Have you ever wondered what happens to your trash once you’ve thrown it in the bin and it has been collected by the garbage truck? The process of creating a landfill is a serious one. It requires careful planning and a lot of energy. We take a look at the workings of a landfill and, what we can do to prevent the issues associated with rubbish
According to SAWIC, in 2015, South Africa produced almost 42 million tons of waste. A portion of this waste went to specially engineered landfills. These landfill operators collect waste and, at the end of each day, compact it into large blocks. These blocks are then stacked inside a pit and covered with soil. The pits usually have clay and plastic linings to prevent dangerous gasses and liquids from seeping back into the earth. Pipes are also used to extract gasses such as methane. Although this method is more responsible than others, it would be best if more materials could be recycled. This would reduce the need for landfill sites, as well as the release of pollutants.
A large portion of the waste generated is incinerated through thermal treatment options. This option is considered to be a poor method of managing waste as it releases a huge amount of pollutants into the air. It also means that the waste isn’t being used to its full potential.
So what can we do to reduce the amount of waste we send to landfills?
Almost every time we purchase a product, we end up generating waste.
Stop buying prepackaged foods. Although easier said than done, it is possible to make conscious decisions when buying food products. Prepare in advance, meals in re-useable containers, using food bought in bulk or fresh from your local store (or grown in your own garden). This reduces packaging material. The same concept goes for shopping bags. Rather use reusable bags for your shopping trip.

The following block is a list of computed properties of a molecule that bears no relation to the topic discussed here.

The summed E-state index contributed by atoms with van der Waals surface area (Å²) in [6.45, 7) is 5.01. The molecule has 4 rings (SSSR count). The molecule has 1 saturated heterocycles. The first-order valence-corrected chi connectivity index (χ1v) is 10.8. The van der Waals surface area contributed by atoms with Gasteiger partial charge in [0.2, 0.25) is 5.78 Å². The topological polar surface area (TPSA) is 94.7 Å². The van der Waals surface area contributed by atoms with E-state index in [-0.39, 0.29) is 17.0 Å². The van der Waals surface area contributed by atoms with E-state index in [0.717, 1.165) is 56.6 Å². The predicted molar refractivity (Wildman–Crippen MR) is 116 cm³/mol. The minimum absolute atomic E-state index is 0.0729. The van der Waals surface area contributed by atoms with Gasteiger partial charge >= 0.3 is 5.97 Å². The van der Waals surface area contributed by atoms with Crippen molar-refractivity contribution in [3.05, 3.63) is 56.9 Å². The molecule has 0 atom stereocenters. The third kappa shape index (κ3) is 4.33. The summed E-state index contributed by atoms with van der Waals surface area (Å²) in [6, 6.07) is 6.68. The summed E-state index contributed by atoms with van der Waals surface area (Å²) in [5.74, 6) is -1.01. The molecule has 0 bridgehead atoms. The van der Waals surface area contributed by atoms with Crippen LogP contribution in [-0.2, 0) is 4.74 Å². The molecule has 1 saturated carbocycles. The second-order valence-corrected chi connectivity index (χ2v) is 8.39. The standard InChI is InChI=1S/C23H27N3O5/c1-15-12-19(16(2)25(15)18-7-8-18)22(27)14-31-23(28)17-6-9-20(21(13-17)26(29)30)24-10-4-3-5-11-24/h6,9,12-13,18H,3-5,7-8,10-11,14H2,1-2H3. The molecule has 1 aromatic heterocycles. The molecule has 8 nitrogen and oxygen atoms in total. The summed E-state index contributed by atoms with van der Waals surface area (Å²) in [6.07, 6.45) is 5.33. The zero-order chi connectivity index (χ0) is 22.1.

You could also bring your own re-usable containers to your local store and take home meat from the deli and vegetables in them instead of purchasing products with packaging.
As we mentioned in one of our previous blogs, making your own compost is a good way to make your garden a more eco-friendly place. Not only does it provide a healthy growth medium for your homegrown plants, but it also drastically reduces the amount of organic waste sent to the landfill.
In the kitchen, the paper towel can quickly be used up. Reduce the use of this product by keeping a small towel and sponge/ cloth by the sink for drying hands and cleaning up the counters.
Donating your unwanted clothes this winter, provides warmth for those who cannot afford it, while reducing landfill waste. If clothes are torn and non-wearable, turn them into blankets by sewing different pieces together, or reuse them as rags for cleaning and drying. The same concept goes for leftover foods. If you don’t want to save them for the next day, give them to someone else.
Recycle plastic, glass and paper. Purchase an Allsorted recycling bin for your office, hotel or home and use it to separate different materials. Then, send the relevant materials to their respective recycling companies.
Rechargeable batteries combat the problem of harmful waste generated by normal, disposable batteries. You’ll spend less on replacing batteries and be saving the environment at the same time.
Stop purchasing disposable plastic water bottles! Not only do the bottles leach BPA (the chemical associated with cancer and endocrine disruption) but they also take up a large amount of landfill space. Plastic bottles take forever to break down.
A lot of household waste comes from unwanted items. Before purchasing a product, make sure you really need it.
You should always make an effort to purchase recycledgoods as this means you are completing the process of recycling.
Purchase recyclable products that can be broken down or recycled after their lifespan. Electronics that can be taken apart and have their parts used in other products are an example of this. Allsorted uses aluminium and stainless steel to produce many of our products. Our stainless steelis already made from 60% recycled material and is, along with aluminium, fully recyclable.
Use old tyres, milk bottles, light bulbs and other household consumables to create useful products such as coat hooks and cell phone charger holders.
Printing at home or in the office can add up over time. When printing, consider double-sided printing and use recycled paper wherever possible.
There are hundreds of recycling tips available out there and most of them are easily incorporated into our lives